The artist who painted former President Barack Obama’s official presidential portrait unveiled Monday is facing scrutiny for past works that depict black women decapitating white women.
Kehinde Wiley, a New York City-based artist who became the first black American to ever paint an official presidential portrait, unveiled two paintings in 2012 that began circulating on social media this week.
“It’s sort of a play on the ‘kill whitey’ thing,” Mr. Wiley told The New Yorker in a 2012 interview.
Both paintings, titled “Judith Beheading Holofernes,” portray Judith beheading the Assyrian general Holofernes from the deuterocanonical Book of Judith. In Mr. Wiley’s versions, Judith is a black woman holding the severed head of a white woman.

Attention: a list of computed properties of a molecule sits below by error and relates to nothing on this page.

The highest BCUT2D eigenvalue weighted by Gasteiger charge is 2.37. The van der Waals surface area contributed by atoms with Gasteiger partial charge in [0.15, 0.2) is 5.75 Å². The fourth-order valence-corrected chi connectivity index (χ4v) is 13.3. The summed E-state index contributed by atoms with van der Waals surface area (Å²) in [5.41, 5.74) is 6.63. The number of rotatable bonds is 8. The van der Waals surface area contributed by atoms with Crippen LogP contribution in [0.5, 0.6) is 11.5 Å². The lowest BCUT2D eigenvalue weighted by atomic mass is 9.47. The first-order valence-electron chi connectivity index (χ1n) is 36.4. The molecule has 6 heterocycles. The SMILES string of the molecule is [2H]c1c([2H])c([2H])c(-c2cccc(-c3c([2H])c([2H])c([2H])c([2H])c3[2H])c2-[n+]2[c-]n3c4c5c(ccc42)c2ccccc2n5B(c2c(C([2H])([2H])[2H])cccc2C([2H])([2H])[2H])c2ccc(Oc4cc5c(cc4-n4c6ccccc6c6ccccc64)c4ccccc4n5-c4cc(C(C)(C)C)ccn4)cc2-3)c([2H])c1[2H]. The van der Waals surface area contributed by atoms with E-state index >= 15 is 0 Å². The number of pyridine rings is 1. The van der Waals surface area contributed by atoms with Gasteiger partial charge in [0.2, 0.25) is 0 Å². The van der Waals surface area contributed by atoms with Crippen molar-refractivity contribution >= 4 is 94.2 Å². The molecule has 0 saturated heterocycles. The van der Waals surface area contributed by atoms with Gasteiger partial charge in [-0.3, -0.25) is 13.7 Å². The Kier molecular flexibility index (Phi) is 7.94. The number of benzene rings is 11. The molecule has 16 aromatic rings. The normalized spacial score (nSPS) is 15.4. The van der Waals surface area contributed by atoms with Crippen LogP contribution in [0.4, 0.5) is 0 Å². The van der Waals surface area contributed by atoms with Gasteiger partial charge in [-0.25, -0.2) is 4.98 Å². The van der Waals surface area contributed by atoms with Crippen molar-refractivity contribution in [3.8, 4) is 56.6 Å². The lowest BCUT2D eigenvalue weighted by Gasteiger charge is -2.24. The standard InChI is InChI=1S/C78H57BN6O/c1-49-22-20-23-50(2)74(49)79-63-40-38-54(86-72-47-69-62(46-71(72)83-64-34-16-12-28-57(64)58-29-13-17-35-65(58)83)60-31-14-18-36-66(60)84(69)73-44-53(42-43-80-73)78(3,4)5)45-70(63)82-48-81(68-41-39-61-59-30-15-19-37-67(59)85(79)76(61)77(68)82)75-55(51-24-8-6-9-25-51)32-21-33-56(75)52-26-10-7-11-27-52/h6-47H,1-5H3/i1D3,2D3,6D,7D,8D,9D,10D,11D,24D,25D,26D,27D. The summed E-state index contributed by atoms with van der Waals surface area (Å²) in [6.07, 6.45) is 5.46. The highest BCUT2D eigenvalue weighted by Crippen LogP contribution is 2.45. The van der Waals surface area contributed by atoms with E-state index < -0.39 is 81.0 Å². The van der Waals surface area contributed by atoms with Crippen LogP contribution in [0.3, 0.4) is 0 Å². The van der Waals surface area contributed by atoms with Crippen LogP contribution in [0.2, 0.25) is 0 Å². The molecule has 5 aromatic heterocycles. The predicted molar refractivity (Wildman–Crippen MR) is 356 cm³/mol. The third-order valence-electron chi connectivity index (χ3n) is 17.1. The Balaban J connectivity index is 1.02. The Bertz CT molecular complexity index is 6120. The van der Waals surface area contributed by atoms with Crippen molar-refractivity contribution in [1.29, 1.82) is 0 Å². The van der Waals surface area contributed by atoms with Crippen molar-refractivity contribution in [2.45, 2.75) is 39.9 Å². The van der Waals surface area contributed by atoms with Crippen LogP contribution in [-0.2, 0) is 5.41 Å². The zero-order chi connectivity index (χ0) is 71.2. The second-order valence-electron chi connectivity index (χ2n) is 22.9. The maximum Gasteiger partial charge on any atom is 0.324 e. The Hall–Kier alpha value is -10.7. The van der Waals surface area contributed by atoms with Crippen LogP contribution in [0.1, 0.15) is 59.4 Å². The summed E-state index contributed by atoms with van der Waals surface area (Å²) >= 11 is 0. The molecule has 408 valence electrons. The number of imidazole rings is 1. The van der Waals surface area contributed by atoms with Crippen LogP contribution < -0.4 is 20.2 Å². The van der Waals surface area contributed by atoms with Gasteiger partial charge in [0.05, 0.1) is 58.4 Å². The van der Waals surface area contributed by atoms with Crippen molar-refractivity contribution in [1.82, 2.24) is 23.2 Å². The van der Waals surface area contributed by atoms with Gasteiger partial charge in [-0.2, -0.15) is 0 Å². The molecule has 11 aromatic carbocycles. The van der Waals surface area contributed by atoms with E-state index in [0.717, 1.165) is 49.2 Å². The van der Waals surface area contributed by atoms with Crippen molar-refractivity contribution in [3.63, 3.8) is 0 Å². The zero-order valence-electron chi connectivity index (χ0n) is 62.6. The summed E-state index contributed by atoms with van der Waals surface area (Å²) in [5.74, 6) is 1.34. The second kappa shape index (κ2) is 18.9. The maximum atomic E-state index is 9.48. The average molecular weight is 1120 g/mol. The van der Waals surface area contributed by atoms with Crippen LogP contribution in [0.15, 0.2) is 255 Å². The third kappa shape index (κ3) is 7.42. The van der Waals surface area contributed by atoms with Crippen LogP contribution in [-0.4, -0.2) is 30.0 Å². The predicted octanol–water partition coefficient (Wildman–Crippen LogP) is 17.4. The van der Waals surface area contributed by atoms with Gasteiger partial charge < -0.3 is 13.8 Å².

“Judith and Holofernes is from Wiley’s most recent body of work and his first series of paintings to feature female subjects,” a 2012 explanation of the work from the North Carolina Museum of Art foundation reads, The Wrap reported. “Wiley translates this image of a courageous, powerful woman into a contemporary version that resonates with fury and righteousness.”
Mr. Wiley’s portrait of Mr. Obama depicted the former president sitting in a chair with arms crossed, surrounded by Mr. Wiley’s signature floral patterns.
Former first lady Michelle Obama was painted by Baltimore artist Amy Sherald.